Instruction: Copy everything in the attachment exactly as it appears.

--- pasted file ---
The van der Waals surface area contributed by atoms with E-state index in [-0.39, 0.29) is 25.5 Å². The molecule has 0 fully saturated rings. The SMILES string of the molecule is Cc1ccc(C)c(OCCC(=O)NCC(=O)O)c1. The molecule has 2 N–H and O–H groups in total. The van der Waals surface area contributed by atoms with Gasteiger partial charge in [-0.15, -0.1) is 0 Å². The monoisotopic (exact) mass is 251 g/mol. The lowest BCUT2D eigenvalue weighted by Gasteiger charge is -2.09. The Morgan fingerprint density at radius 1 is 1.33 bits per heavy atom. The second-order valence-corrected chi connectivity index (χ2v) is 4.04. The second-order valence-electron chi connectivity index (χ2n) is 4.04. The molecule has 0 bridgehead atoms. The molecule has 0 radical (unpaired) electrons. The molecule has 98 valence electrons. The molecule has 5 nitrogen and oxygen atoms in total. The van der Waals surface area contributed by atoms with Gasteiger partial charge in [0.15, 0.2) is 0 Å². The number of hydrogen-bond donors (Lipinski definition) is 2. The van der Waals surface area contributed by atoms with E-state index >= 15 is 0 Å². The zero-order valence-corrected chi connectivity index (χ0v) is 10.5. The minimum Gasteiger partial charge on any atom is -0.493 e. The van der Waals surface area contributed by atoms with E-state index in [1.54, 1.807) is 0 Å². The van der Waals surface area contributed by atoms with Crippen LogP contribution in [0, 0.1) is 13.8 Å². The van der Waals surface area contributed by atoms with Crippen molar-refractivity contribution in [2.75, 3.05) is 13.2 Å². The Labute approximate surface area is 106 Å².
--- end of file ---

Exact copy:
The van der Waals surface area contributed by atoms with E-state index in [-0.39, 0.29) is 25.5 Å². The molecule has 0 fully saturated rings. The SMILES string of the molecule is Cc1ccc(C)c(OCCC(=O)NCC(=O)O)c1. The molecule has 2 N–H and O–H groups in total. The van der Waals surface area contributed by atoms with Gasteiger partial charge in [-0.15, -0.1) is 0 Å². The monoisotopic (exact) mass is 251 g/mol. The lowest BCUT2D eigenvalue weighted by Gasteiger charge is -2.09. The Morgan fingerprint density at radius 1 is 1.33 bits per heavy atom. The second-order valence-corrected chi connectivity index (χ2v) is 4.04. The second-order valence-electron chi connectivity index (χ2n) is 4.04. The molecule has 0 bridgehead atoms. The molecule has 0 radical (unpaired) electrons. The molecule has 98 valence electrons. The molecule has 5 nitrogen and oxygen atoms in total. The van der Waals surface area contributed by atoms with Gasteiger partial charge in [0.15, 0.2) is 0 Å². The number of hydrogen-bond donors (Lipinski definition) is 2. The van der Waals surface area contributed by atoms with E-state index >= 15 is 0 Å². The zero-order valence-corrected chi connectivity index (χ0v) is 10.5. The minimum Gasteiger partial charge on any atom is -0.493 e. The van der Waals surface area contributed by atoms with E-state index in [1.54, 1.807) is 0 Å². The van der Waals surface area contributed by atoms with Crippen LogP contribution in [0, 0.1) is 13.8 Å². The van der Waals surface area contributed by atoms with Crippen molar-refractivity contribution in [2.75, 3.05) is 13.2 Å². The Labute approximate surface area is 106 Å².